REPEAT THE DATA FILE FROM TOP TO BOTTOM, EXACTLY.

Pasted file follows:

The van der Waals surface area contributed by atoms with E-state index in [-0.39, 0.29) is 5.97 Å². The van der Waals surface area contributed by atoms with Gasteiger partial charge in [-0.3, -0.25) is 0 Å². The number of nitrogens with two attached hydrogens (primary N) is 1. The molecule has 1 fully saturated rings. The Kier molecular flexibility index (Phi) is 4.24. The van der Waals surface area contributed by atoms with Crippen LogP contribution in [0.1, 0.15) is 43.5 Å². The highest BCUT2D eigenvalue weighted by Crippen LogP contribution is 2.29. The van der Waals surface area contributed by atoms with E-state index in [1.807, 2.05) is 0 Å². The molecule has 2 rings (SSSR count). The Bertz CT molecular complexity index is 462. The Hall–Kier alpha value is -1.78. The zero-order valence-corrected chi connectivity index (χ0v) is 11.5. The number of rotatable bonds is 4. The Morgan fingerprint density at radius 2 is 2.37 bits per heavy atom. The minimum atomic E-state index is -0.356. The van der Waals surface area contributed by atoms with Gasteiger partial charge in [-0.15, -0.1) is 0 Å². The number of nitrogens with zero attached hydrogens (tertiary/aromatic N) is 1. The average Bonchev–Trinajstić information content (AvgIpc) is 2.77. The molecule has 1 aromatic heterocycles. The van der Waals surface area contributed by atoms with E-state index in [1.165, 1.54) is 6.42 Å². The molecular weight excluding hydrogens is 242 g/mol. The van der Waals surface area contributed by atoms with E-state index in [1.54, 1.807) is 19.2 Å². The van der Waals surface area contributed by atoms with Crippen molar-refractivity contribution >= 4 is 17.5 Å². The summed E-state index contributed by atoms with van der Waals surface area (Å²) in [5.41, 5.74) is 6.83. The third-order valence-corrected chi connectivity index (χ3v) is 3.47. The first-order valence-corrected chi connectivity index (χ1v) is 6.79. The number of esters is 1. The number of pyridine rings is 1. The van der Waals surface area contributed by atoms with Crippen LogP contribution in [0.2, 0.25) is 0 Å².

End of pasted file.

The van der Waals surface area contributed by atoms with E-state index in [-0.39, 0.29) is 5.97 Å². The van der Waals surface area contributed by atoms with Gasteiger partial charge in [-0.3, -0.25) is 0 Å². The number of nitrogens with two attached hydrogens (primary N) is 1. The molecule has 1 fully saturated rings. The Kier molecular flexibility index (Phi) is 4.24. The van der Waals surface area contributed by atoms with Crippen LogP contribution in [0.1, 0.15) is 43.5 Å². The highest BCUT2D eigenvalue weighted by Crippen LogP contribution is 2.29. The van der Waals surface area contributed by atoms with E-state index in [1.807, 2.05) is 0 Å². The molecule has 2 rings (SSSR count). The Bertz CT molecular complexity index is 462. The Hall–Kier alpha value is -1.78. The zero-order valence-corrected chi connectivity index (χ0v) is 11.5. The number of rotatable bonds is 4. The Morgan fingerprint density at radius 2 is 2.37 bits per heavy atom. The minimum atomic E-state index is -0.356. The van der Waals surface area contributed by atoms with Gasteiger partial charge in [-0.15, -0.1) is 0 Å². The number of nitrogens with zero attached hydrogens (tertiary/aromatic N) is 1. The average Bonchev–Trinajstić information content (AvgIpc) is 2.77. The molecule has 1 aromatic heterocycles. The van der Waals surface area contributed by atoms with E-state index in [1.165, 1.54) is 6.42 Å². The molecular weight excluding hydrogens is 242 g/mol. The van der Waals surface area contributed by atoms with E-state index in [1.54, 1.807) is 19.2 Å². The van der Waals surface area contributed by atoms with Crippen molar-refractivity contribution >= 4 is 17.5 Å². The summed E-state index contributed by atoms with van der Waals surface area (Å²) in [5.41, 5.74) is 6.83. The third-order valence-corrected chi connectivity index (χ3v) is 3.47. The first-order valence-corrected chi connectivity index (χ1v) is 6.79. The number of esters is 1. The number of pyridine rings is 1. The van der Waals surface area contributed by atoms with Crippen LogP contribution in [0.2, 0.25) is 0 Å².